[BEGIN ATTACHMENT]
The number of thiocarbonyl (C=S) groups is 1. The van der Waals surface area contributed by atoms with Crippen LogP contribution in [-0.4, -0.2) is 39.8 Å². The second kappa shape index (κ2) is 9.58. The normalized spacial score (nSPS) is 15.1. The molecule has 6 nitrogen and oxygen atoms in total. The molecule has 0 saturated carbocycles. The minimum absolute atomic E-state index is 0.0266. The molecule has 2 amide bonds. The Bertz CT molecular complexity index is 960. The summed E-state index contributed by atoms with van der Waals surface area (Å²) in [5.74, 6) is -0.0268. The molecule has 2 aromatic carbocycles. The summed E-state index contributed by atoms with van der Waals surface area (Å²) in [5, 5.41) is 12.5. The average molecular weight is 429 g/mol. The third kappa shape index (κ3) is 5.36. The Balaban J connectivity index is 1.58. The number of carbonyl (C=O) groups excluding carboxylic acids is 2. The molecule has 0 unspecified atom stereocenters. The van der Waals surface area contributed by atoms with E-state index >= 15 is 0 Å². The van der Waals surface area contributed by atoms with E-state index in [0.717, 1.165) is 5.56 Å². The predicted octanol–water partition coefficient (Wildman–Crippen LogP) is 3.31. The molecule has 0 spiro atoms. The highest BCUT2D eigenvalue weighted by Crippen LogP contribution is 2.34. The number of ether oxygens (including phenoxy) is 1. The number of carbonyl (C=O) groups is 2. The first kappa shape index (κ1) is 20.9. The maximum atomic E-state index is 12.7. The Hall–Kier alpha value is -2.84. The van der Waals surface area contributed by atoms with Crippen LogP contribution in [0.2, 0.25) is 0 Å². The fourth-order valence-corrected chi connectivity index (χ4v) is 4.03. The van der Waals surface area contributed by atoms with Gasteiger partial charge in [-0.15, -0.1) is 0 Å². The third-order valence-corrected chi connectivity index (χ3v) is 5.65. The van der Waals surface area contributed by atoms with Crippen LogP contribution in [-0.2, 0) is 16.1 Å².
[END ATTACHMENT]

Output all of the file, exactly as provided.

The number of thiocarbonyl (C=S) groups is 1. The van der Waals surface area contributed by atoms with Crippen LogP contribution in [-0.4, -0.2) is 39.8 Å². The second kappa shape index (κ2) is 9.58. The normalized spacial score (nSPS) is 15.1. The molecule has 6 nitrogen and oxygen atoms in total. The molecule has 0 saturated carbocycles. The minimum absolute atomic E-state index is 0.0266. The molecule has 2 amide bonds. The Bertz CT molecular complexity index is 960. The summed E-state index contributed by atoms with van der Waals surface area (Å²) in [5.74, 6) is -0.0268. The molecule has 2 aromatic carbocycles. The summed E-state index contributed by atoms with van der Waals surface area (Å²) in [5, 5.41) is 12.5. The average molecular weight is 429 g/mol. The third kappa shape index (κ3) is 5.36. The Balaban J connectivity index is 1.58. The number of carbonyl (C=O) groups excluding carboxylic acids is 2. The molecule has 0 unspecified atom stereocenters. The van der Waals surface area contributed by atoms with E-state index >= 15 is 0 Å². The van der Waals surface area contributed by atoms with E-state index in [0.717, 1.165) is 5.56 Å². The predicted octanol–water partition coefficient (Wildman–Crippen LogP) is 3.31. The molecule has 0 spiro atoms. The highest BCUT2D eigenvalue weighted by Crippen LogP contribution is 2.34. The number of ether oxygens (including phenoxy) is 1. The number of carbonyl (C=O) groups is 2. The first kappa shape index (κ1) is 20.9. The maximum atomic E-state index is 12.7. The Hall–Kier alpha value is -2.84. The van der Waals surface area contributed by atoms with Crippen LogP contribution in [0.2, 0.25) is 0 Å². The fourth-order valence-corrected chi connectivity index (χ4v) is 4.03. The van der Waals surface area contributed by atoms with Gasteiger partial charge in [-0.15, -0.1) is 0 Å². The third-order valence-corrected chi connectivity index (χ3v) is 5.65. The van der Waals surface area contributed by atoms with Crippen LogP contribution in [-0.2, 0) is 16.1 Å².